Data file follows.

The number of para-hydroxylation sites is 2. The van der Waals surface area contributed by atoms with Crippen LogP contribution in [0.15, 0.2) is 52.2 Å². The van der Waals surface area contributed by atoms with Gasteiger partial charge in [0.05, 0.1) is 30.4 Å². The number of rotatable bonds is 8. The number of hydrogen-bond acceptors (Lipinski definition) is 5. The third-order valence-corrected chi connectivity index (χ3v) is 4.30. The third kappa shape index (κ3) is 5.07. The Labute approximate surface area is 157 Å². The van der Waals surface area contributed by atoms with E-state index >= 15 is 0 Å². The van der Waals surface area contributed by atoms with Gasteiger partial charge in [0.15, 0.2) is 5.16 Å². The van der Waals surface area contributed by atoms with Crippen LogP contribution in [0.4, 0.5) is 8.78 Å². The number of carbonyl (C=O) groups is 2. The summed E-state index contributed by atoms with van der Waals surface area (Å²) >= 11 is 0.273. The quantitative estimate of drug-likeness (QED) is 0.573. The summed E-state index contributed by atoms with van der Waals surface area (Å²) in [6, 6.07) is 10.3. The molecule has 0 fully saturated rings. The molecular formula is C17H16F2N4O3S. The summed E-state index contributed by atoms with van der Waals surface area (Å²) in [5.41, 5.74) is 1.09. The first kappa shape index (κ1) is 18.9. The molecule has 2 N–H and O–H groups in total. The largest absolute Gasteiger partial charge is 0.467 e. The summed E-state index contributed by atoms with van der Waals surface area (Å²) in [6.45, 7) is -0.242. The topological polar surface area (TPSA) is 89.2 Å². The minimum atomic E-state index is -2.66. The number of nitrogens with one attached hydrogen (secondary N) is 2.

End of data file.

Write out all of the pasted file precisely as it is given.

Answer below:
The number of para-hydroxylation sites is 2. The van der Waals surface area contributed by atoms with Crippen LogP contribution in [0.15, 0.2) is 52.2 Å². The van der Waals surface area contributed by atoms with Gasteiger partial charge in [0.05, 0.1) is 30.4 Å². The number of rotatable bonds is 8. The number of hydrogen-bond acceptors (Lipinski definition) is 5. The third-order valence-corrected chi connectivity index (χ3v) is 4.30. The third kappa shape index (κ3) is 5.07. The Labute approximate surface area is 157 Å². The van der Waals surface area contributed by atoms with E-state index >= 15 is 0 Å². The van der Waals surface area contributed by atoms with Gasteiger partial charge in [0.15, 0.2) is 5.16 Å². The van der Waals surface area contributed by atoms with Crippen LogP contribution in [0.4, 0.5) is 8.78 Å². The number of carbonyl (C=O) groups is 2. The summed E-state index contributed by atoms with van der Waals surface area (Å²) >= 11 is 0.273. The quantitative estimate of drug-likeness (QED) is 0.573. The summed E-state index contributed by atoms with van der Waals surface area (Å²) in [6, 6.07) is 10.3. The molecule has 0 fully saturated rings. The molecular formula is C17H16F2N4O3S. The summed E-state index contributed by atoms with van der Waals surface area (Å²) in [5.41, 5.74) is 1.09. The first kappa shape index (κ1) is 18.9. The molecule has 2 N–H and O–H groups in total. The largest absolute Gasteiger partial charge is 0.467 e. The summed E-state index contributed by atoms with van der Waals surface area (Å²) in [6.45, 7) is -0.242. The topological polar surface area (TPSA) is 89.2 Å². The minimum atomic E-state index is -2.66. The number of nitrogens with one attached hydrogen (secondary N) is 2.